Reading, Writing, and Republicans: Federal Role in Schools May Be Cut
| ST. LOUIS
BEFORE the 104th Congress adjourns this year, local school boards across the United States may see some federal education funds coming back home marked ''Return to Sender.''
By consolidating federal programs and providing block grants to states, the new GOP leadership hopes to reduce the cost of education and return decisionmaking to the local level. ''The federal government has failed at education and the time has come to give the money back to local school boards and parents so they can run public education,'' says Sen. Phil Gramm (R) of Texas.
But critics worry that a diminished federal presence could leave schools bereft of funds and US education policy adrift. Hearings to scrutinize Washington's role in funding education have already begun on Capitol Hill. Later this week, former education secretaries William Bennett and Lamar Alexander are scheduled to outline an education bill sponsored by Sen. Dan Coats (R) of Indiana.
Other than calling for the elimination of government interest subsidies on college loans, the GOP ''Contract With America'' does not address education funding directly. But other high-priority goals in the Contract, such as welfare reform and the balanced-budget amendment, may require substantial cuts in federal education funds.
''The Republicans have to find billions of dollars somewhere without raising taxes. So the threat to education is very real in the first 100 days,'' says John Jennings, director of the Center for National Education Policy in Washington.
The need for spending cuts coupled with the fundamental GOP goal to shift responsibilities from the federal government to the states could lead to substantial changes.
Wisconsin Gov. Tommy Thompson (R) calls this a ''historic opportunity to redefine the state-federal relationship.'' At a House committee hearing two weeks ago, Governor Thompson said he would be willing to receive fewer federal dollars if the states are given more flexibility in using the money.
Beyond reallocation of dollars, the Republicans are also discussing the possibility of downgrading or even eliminating the Department of Education.
''If you devolve enough authority, responsibility, and resources away from the federal bureaucracy and into the hands of others, you could well wake up and no longer need a big federal bureaucracy to run what's left,'' says Chester Finn Jr., of the Hudson Institute, a former assistant secretary of education under President Reagan.
Some state school boards support the idea of abolishing the federal department. ''The Department of Education is far removed from the classroom and has become more of a burden to local school boards than a supportive partner,'' says Louis Grumet, executive director of the New York State School Boards Association.
In defending the status quo, Education Secretary Richard Riley argues that a federal agency can set national education priorities. ''A national priority gets around all the fragmentation of the states and their different priorities,'' he says.
Critics of decentralized education policy argue that giving more power to the states is inviting chaos. But Mr. Finn, a supporter, responds: ''The chaos is now when nobody is ultimately in charge. Today, it's a hodgepodge of federal, state, and local decisionmaking, each deferring in part to the others with nobody ultimately accountable.''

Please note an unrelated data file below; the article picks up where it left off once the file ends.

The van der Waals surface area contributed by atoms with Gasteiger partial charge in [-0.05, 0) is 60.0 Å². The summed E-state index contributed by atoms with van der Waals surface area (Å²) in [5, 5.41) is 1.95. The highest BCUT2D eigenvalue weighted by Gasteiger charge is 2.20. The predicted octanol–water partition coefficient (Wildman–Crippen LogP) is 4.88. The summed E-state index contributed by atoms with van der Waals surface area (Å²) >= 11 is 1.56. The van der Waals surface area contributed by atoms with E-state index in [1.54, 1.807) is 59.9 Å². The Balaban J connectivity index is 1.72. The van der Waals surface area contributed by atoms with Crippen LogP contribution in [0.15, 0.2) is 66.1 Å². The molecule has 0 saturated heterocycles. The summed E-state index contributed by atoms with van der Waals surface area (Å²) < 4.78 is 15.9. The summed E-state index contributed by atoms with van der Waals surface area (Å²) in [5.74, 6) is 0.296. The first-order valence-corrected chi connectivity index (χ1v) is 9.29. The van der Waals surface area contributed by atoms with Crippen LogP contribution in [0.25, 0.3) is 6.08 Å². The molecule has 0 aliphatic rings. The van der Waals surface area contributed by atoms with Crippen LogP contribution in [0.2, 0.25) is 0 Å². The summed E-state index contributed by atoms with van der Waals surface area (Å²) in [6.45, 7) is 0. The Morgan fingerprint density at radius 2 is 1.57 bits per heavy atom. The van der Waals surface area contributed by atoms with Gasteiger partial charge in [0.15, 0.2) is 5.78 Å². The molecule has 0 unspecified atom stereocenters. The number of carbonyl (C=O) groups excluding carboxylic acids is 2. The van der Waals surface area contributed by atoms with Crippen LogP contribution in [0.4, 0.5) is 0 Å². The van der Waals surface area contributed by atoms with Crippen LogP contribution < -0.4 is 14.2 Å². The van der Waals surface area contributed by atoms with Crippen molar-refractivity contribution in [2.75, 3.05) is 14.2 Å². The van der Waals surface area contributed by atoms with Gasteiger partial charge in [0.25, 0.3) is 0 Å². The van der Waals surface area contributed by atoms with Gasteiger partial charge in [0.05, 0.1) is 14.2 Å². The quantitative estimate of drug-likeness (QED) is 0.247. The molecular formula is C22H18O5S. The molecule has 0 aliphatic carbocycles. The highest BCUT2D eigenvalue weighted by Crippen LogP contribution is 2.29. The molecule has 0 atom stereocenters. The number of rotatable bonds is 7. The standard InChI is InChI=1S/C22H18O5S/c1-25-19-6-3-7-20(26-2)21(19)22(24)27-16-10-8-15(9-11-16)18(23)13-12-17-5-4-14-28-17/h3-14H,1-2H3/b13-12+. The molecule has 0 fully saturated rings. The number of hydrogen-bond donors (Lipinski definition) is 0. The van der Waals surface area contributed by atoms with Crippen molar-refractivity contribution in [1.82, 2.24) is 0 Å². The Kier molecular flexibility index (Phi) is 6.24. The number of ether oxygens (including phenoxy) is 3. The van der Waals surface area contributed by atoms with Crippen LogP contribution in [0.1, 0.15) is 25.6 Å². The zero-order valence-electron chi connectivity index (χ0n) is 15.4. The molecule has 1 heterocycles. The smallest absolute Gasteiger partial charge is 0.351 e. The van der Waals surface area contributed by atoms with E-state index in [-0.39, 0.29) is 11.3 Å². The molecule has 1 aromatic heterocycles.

Since the states have constitutional responsibilities for education and the federal government does not, ''nobody in Washington should tell people at home what to do or how to do it,'' Finn says.
The federal government provides only about 7 percent of overall education funding. But the creation of block grants could shrink that percentage further over time.
Today, more than $18 billion a year is spent on hundreds of K-12 programs, many that are tied to regulations. ''Now we're talking about shifting responsibility to families, communities, and states,'' Finn says.
Under this new philosophy, programs such as compensatory education for poor children, bilingual and vocational training, and staff development might be funded through no-strings education block grants.
Another pet conservative proposal with rising prospects is private-school choice. As part of the effort to give parents' more power, the idea is to provide government vouchers allowing children to attend private schools at public expense.
THE voucher proposal showed signs of momentum last year when 42 senators voted for local test programs providing low-income families with federal vouchers redeemable at either public or private schools. Mr. Jennings says would receive majority support in the Senate.
Much of what the Republicans are proposing is targeted at undercutting the traditional education establishment, such as teachers unions. Yet education organizations may be caught off guard by the fast pace of the new Congress, Jennings says. ''In politics it's always the squeaky wheel that gets attention,'' he says, ''and many education groups are just beginning to become aware of what is happening in Washington.''
Each of the nearly 250 federal education programs has a constituency, however. ''I'd never underestimate the zeal, or the energy, or the intellect of the major education establishment groups to get the word out and mobilize their members,'' Finn says.